• Coursework: The curriculum typically includes courses in anatomy, physiology, radiography, pharmacology, and clinical dental hygiene practice.

Clinical Training

  • Hands-On Experience: Dental hygiene programs include clinical components where you can gain hands-on experience in providing dental hygiene services under the supervision of licensed professionals.

Licensing Requirements

  • Pass the National Board Dental Hygiene Examination (NBDHE): After completing an accredited program, individuals must pass the NBDHE, a comprehensive written examination.
  • State Clinical Board Examination: Besides the NBDHE, most states require candidates to pass a clinical board examination, which assesses clinical skills. The American Board may administer this to Dental Examiners or a state-specific board.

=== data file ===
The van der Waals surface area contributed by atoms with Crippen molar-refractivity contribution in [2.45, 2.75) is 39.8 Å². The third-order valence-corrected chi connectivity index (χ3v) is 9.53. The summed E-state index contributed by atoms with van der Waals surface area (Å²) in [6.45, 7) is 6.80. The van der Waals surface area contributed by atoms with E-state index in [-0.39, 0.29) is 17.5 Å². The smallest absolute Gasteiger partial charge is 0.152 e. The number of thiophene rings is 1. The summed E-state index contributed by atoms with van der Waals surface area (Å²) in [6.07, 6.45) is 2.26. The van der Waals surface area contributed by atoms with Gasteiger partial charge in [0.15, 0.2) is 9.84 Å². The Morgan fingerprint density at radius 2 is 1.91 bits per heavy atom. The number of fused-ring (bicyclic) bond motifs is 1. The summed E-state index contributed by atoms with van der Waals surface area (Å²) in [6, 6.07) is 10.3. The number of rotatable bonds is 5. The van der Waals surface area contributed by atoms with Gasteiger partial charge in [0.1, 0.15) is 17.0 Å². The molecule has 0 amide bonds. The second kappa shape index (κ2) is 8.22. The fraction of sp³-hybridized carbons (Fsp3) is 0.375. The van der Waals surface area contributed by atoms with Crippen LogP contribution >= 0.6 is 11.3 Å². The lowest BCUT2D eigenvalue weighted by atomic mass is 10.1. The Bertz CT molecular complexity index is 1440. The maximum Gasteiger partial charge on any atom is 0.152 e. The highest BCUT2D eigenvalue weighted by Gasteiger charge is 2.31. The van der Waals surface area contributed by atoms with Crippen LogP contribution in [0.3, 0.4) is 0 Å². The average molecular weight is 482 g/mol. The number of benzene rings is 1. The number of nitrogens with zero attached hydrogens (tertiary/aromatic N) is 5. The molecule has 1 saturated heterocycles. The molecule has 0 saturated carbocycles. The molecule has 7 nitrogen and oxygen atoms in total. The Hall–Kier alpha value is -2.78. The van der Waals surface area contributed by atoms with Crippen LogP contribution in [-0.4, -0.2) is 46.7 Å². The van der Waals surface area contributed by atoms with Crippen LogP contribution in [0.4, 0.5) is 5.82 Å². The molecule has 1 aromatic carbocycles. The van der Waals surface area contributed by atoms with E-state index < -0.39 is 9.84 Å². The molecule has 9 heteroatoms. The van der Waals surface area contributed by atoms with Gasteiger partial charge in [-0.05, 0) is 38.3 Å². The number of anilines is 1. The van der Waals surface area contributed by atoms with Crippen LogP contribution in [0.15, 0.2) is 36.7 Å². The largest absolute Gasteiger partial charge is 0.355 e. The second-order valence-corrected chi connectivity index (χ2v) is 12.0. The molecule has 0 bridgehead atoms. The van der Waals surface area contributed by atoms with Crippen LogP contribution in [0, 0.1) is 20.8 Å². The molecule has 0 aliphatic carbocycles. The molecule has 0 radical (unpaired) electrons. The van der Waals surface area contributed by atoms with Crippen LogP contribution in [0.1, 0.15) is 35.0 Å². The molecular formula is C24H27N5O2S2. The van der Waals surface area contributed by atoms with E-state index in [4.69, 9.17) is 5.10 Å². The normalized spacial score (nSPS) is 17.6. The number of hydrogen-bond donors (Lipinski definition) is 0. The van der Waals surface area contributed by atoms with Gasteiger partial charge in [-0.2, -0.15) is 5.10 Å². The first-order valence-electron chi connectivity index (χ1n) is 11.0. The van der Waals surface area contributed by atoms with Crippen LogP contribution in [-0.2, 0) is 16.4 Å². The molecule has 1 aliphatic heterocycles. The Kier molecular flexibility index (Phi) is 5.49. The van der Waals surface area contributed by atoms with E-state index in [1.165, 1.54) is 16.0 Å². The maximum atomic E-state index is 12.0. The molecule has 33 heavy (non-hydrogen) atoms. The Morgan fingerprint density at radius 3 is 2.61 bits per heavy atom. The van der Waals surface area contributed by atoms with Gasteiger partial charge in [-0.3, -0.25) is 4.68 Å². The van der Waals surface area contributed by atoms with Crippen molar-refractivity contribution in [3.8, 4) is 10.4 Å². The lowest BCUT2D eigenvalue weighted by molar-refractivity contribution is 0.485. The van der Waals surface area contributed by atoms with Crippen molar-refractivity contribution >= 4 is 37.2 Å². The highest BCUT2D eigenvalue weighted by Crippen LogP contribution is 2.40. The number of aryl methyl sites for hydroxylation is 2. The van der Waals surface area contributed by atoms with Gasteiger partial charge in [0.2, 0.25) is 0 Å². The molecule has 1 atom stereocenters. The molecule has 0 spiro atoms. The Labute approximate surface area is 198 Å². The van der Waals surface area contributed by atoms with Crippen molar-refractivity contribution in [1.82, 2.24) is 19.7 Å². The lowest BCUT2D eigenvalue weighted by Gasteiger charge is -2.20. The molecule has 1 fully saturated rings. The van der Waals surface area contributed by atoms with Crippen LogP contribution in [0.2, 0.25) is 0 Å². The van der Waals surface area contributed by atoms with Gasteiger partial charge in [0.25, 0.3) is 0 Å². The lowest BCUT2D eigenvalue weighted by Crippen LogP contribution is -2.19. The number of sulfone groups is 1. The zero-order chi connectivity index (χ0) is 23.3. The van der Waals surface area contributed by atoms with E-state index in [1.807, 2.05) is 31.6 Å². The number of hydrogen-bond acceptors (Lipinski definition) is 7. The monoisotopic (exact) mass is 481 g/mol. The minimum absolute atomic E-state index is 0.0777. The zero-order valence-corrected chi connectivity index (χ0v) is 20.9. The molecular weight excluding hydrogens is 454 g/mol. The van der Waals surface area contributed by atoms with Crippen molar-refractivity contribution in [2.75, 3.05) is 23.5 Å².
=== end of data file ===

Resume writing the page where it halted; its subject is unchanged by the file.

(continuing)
• State Licensure: Once both exams are completed, graduates can apply for state licensure to practice as a dental hygienist. Licensing requirements vary by state, so it’s essential to check the specific requirements of the state in which you plan to practice.
  • Find Employment: Once licensed, dental hygienists can seek employment in dental offices, clinics, hospitals, or other healthcare settings.

Factors that Affect How Much a Dental Hygienist Makes

Several factors influence the earning potential of dental hygienists. They include:

  • Geographic Location: Salaries for dental hygienists can vary significantly based on geographic location. Areas with a higher cost of living or a shortage of dental professionals may offer higher salaries to attract and keep qualified individuals.